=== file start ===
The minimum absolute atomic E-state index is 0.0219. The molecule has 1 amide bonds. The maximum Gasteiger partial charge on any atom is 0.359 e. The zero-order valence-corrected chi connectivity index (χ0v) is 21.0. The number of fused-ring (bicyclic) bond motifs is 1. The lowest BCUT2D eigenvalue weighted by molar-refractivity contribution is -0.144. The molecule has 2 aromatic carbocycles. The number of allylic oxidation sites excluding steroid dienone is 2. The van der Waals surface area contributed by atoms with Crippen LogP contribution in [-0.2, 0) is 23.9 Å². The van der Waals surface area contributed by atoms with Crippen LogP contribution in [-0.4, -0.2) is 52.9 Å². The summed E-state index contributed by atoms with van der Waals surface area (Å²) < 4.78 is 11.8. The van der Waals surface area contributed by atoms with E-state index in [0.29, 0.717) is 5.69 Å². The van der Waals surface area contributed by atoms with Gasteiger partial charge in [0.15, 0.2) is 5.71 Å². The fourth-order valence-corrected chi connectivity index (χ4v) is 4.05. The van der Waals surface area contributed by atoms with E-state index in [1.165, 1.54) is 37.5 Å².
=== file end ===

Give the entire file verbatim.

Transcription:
The minimum absolute atomic E-state index is 0.0219. The molecule has 1 amide bonds. The maximum Gasteiger partial charge on any atom is 0.359 e. The zero-order valence-corrected chi connectivity index (χ0v) is 21.0. The number of fused-ring (bicyclic) bond motifs is 1. The lowest BCUT2D eigenvalue weighted by molar-refractivity contribution is -0.144. The molecule has 2 aromatic carbocycles. The number of allylic oxidation sites excluding steroid dienone is 2. The van der Waals surface area contributed by atoms with Crippen LogP contribution in [-0.2, 0) is 23.9 Å². The van der Waals surface area contributed by atoms with Crippen LogP contribution in [-0.4, -0.2) is 52.9 Å². The summed E-state index contributed by atoms with van der Waals surface area (Å²) < 4.78 is 11.8. The van der Waals surface area contributed by atoms with E-state index in [0.29, 0.717) is 5.69 Å². The van der Waals surface area contributed by atoms with Gasteiger partial charge in [0.15, 0.2) is 5.71 Å². The fourth-order valence-corrected chi connectivity index (χ4v) is 4.05. The van der Waals surface area contributed by atoms with E-state index in [1.165, 1.54) is 37.5 Å².